The ugliness of the banknote waving gesture, and its obvious symmetry with traditional antisemitic stereotypes about Jews and money, was indirectly conceded by Fahad, and by Lynch’s colleague, Paul Duffill, both of whom initially denied that any banknotes had been waved – until video footage proved otherwise. Fahad even wrote: “If Jake had waved money on the face of a Jewish student, I would be the first person to call for him to be sacked”.
When this denial could no longer be sustained in the face of the evidence, Lynch’s supporters, from Fahad to Dr Nick Riemer, seemingly the spokesperson for the Sydney Staff for BDS group on this issue, attempted to change the topic of the conversation, by making it about academic freedom and the exercise of free speech. Several rallies to defend such “freedom” at the University were held, with prominent supporters repeating the lie that the complaints against Lynch were not genuine expressions of outrage against reasonably-perceived antisemitism, but were concocted as part of a “witch hunt” by “the pro-Israel lobby” against BDS supporters because of their views.
Now that Lynch himself has conceded that he can understand why his actions were perceived as antisemitic, this calumny will hopefully be put to rest. Conspiracy theories about a sinister, all-powerful pro-Israel lobby closely resemble yet another traditional antisemitic falsehood about the global Jewish conspiracy (just replacing the word Jewish with Zionist). It is designed to caricaturise all Jewish supporters of Israel as morally and ethically deficient, while supporters of Palestinian human rights, superior as they are, can never be wrong. This clear fallacy is accepted by the extreme ‘left’, who do nothing to support genuine progressive peace in the region and prefer to attack and undermine liberal Zionists in their intolerant and ethnocentric manner; dividing our society here in Australia, while ignoring the complex realities of the situation in Israel.
This trope seeks to nullify the rights of Jewish Australians and Jewish community organisations to participate in the processes of democracy and public debate. By portraying this participation as part of a sinister conspiracy, the attempt is made to marginalise the community’s viewpoints and to foment racial hatred by stoking other classical stereotypes about powerful, evil Jews.
Indeed, the email thread Riemer started amongst USyd Arts staff, which demonstrated great division within the faculty, included even more explicit claims by some Sydney University academics about the extent of Jewish power over the media and the University administration. The message was clear: if you don’t like what Jews are saying, the “powerful lobby” defence is an easy way out. Of course, AUJS is not a lobby organisation, but a student volunteer-run, voluntary democratic union of Jewish students across Australia and New Zealand. It is also pluralistic and, if our Israeli election poll of AUJS members told us anything, our membership are far from the uncritical ‘pro-Israeli Government’ automatons that Senator Lee Rhiannon accuses them of being.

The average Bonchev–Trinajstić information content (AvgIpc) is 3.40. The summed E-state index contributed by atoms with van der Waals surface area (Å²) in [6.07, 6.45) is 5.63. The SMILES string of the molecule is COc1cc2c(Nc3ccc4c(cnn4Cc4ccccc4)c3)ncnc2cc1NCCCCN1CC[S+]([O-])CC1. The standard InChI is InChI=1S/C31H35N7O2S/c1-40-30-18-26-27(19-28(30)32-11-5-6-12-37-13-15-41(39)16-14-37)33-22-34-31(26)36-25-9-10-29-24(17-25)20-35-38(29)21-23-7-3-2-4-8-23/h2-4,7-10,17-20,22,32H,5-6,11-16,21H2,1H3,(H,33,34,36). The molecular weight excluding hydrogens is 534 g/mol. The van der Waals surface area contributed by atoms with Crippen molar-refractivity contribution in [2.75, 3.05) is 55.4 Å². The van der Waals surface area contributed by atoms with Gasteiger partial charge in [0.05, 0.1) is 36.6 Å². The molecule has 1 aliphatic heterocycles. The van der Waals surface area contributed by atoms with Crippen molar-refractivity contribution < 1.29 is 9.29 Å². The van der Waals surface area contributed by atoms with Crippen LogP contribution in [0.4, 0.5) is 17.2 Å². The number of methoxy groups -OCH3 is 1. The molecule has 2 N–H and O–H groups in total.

The great irony is of course that the pro-Lynch lobby has threatened Jewish students with legal action, abused media outlets for publishing comments by “Zionists”, held public rallies and demonstrations on Lynch’s behalf, co-opted its branch of the NTEU to take sides when its membership is clearly divided on the issue and has voted against BDS, all the while refusing to discuss, let alone concede, that Jewish students and Jewish community organisations have every right to be affronted by the clear image of Lynch waving money in the face of an elderly Jewish woman and the Jewish student standing between them.
This is ultimately the crux of the argument. Despite constant claims that Lynch and his colleagues at the Centre for Peace and Conflict Studies are all victims of a wider attempt to suppress pro-Palestinian activism by the Jewish community and the University; Lynch, Riemer and Stuart Rees have been advocating freely for BDS for years without any ‘oppression’ or disciplinary action by the University whatsoever.
The only issue is whether Lynch behaved in accordance with his responsibilities as a senior member of staff at the University. Even without charging him with antisemitism, the video he released through New Matilda speaks volumes about his conduct. He is observed baiting and taunting the elderly woman he claims physically assaulted him (although videos only confirm she splashed him with water), waving his hand as if to say ‘bring it on’, while threatening that if she splashes him again it will cost her thousands. Ironically, this all happened while a much younger Jewish student and AUJS leader attempted to defuse the situation and keep the two apart.
Lynch’s story and the justification for his conduct don’t add up. There are many other aspects of his piece which are just plain wrong which I have not dealt with – his views about Israel and BDS, his tortuous attempt to reconcile the so-called “right of return of Palestinian refugees” with a two-State solution, his ridiculous claim that his supporters include “prominent Jews”.
At a most generous interpretation, Lynch’s behaviour was childish, immature and undignified, bringing his position as a senior academic and the University’s into disrepute. He and his supporters can continue to try to deflect blame to a powerful lobby, and hide behind the excuse that they are pursuing “Palestinian human rights”, but this incident is not about Israel, Palestine or BDS. This is about Lynch’s conduct. To do what’s right, and protect its own reputation and that of its academic community, the University must take serious disciplinary action.
Dean Sherr is National Chairperson of AUJS [The Australasian Union of Jewish Students
Lynch ‘not dismissed’ from USYD
MAY 26, 2015
ASSOCIATE Professor Jake Lynch will not be dismissed from his post at the University of Sydney following an investigation into possible breaches of its code of conduct, The AJNcan reveal.
The university launched an investigation into incidents at an anti-Israel protest in March, which saw more than a dozen pro-Palestinian protesters storm a public talk by Colonel Richard Kemp.